Estimation of metal concentrations in marine biota and associated health risk assessment for inhabitants of a coastal region in Northwestern Mexico

Karla Denisse Murillo-Castillo, Trinidad Quizán-Plata, Jaqueline Celerina Peralta-Altamirano, María Alba Guadalupe Corella-Madueño, Martín Enrique Jara-Marini*

*Corresponding author for this work

Research output: Contribution to journalArticlepeer-review

Abstract

Marine ecosystems are subject to contamination by metals and metalloids and other elements and compounds that are emitted due to various human activities. These substances subsequently induce changes in marine biota after entering the marine environment. Marine organisms are frequently consumed worldwide because they constitute relatively cheap and accessible food items of high nutrient quality. The aim of this study was to estimate metal accumulation in frequently consumed marine species and to evaluate the associated health risks for particular population groups in a coastal region of northwestern Mexico. The marine species were consumed in different quantities between spring (from 0.29 kg year−1 for white clam, to 38.40 kg year−1 for blue crab) and autumn (from 0.34 kg year−1 for white clam, to 15.02 kg year−1 for leopard grouper). The general distribution of metal concentrations in the marine species (n = 13 in each season) evaluated in this study followed the trend of Fe > Zn > Cu > Mn > Cr with the highest metal concentrations detected during autumn. Although many metal concentrations were above the international standards of the Food and Agriculture Organization of the United Nations (FAO) and the World Health Organization (WHO), the hazard quotient (HQ) and hazard index (HI) values for the women in this study indicated that their health was not at risk due to the consumption of either fish or seafood. In contrast, the HQ and HI values determined for groups of men and children indicated that they are at risk due to the frequent consumption of most species evaluated in this study.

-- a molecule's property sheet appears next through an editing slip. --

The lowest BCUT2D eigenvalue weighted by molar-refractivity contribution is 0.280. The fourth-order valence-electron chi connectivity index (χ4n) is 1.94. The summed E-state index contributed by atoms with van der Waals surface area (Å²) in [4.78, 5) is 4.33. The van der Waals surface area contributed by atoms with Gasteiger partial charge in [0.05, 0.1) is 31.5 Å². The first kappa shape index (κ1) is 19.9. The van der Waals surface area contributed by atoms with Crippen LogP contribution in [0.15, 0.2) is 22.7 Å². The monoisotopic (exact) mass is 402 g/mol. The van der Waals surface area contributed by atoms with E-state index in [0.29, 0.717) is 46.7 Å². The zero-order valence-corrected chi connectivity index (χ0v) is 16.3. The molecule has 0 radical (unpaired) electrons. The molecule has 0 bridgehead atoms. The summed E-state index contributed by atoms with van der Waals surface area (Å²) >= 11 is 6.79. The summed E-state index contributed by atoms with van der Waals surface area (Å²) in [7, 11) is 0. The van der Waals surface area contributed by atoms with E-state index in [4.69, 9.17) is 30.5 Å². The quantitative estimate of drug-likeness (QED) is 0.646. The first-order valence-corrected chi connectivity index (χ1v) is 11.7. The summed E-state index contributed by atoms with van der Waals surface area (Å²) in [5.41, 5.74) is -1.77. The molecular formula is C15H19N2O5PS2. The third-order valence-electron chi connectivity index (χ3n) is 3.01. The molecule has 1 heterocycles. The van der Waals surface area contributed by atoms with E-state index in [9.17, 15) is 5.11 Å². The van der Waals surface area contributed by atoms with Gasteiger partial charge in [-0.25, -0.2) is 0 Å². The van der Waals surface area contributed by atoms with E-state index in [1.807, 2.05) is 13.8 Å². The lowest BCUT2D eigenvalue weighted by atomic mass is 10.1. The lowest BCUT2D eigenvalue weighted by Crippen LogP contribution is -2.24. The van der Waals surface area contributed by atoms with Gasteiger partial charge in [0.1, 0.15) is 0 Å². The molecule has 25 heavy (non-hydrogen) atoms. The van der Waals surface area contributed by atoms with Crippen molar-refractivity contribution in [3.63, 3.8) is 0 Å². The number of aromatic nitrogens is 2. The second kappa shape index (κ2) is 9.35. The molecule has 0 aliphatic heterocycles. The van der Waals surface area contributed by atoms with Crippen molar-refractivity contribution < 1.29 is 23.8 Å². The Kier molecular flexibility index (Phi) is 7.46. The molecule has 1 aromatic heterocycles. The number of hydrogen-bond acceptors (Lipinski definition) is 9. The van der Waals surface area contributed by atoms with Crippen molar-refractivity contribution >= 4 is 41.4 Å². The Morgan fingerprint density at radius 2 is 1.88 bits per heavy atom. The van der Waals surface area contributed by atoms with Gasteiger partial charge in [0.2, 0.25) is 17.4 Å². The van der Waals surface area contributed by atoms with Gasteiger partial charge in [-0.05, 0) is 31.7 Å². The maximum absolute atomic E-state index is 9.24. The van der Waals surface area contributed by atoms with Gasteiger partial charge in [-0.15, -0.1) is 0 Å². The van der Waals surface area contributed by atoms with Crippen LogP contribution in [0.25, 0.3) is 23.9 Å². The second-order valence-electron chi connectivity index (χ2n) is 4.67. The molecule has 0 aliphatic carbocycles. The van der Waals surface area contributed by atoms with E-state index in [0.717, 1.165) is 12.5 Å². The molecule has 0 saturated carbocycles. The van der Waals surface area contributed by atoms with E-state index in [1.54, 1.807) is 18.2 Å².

Original languageEnglish
Article number466
JournalEnvironmental Monitoring and Assessment
Volume194
Issue number7
DOIs
StatePublished - Jul 2022

Bibliographical note

Funding Information:
We would like to thank to the Department of Chemical-Biological Sciences of the Division of Biological Sciences and Health and the Department of Scientific and Technological Research of the University of Sonora (DICTUS) and the Research Center for Food and Development (CIAD) for technical assistance. We would also like to thank to all study participants for their contributions to this study.

Funding Information:
This work was funded by the Division of Biological Sciences and Health and the Department of Chemical-Biological Sciences of the University of Sonora, Mexico [USO313002489].

Publisher Copyright:
© 2022, The Author(s), under exclusive licence to Springer Nature Switzerland AG.

Keywords

  • Coastal populations
  • Fish and seafood
  • Hazard index
  • Hazard quotient
  • Metals

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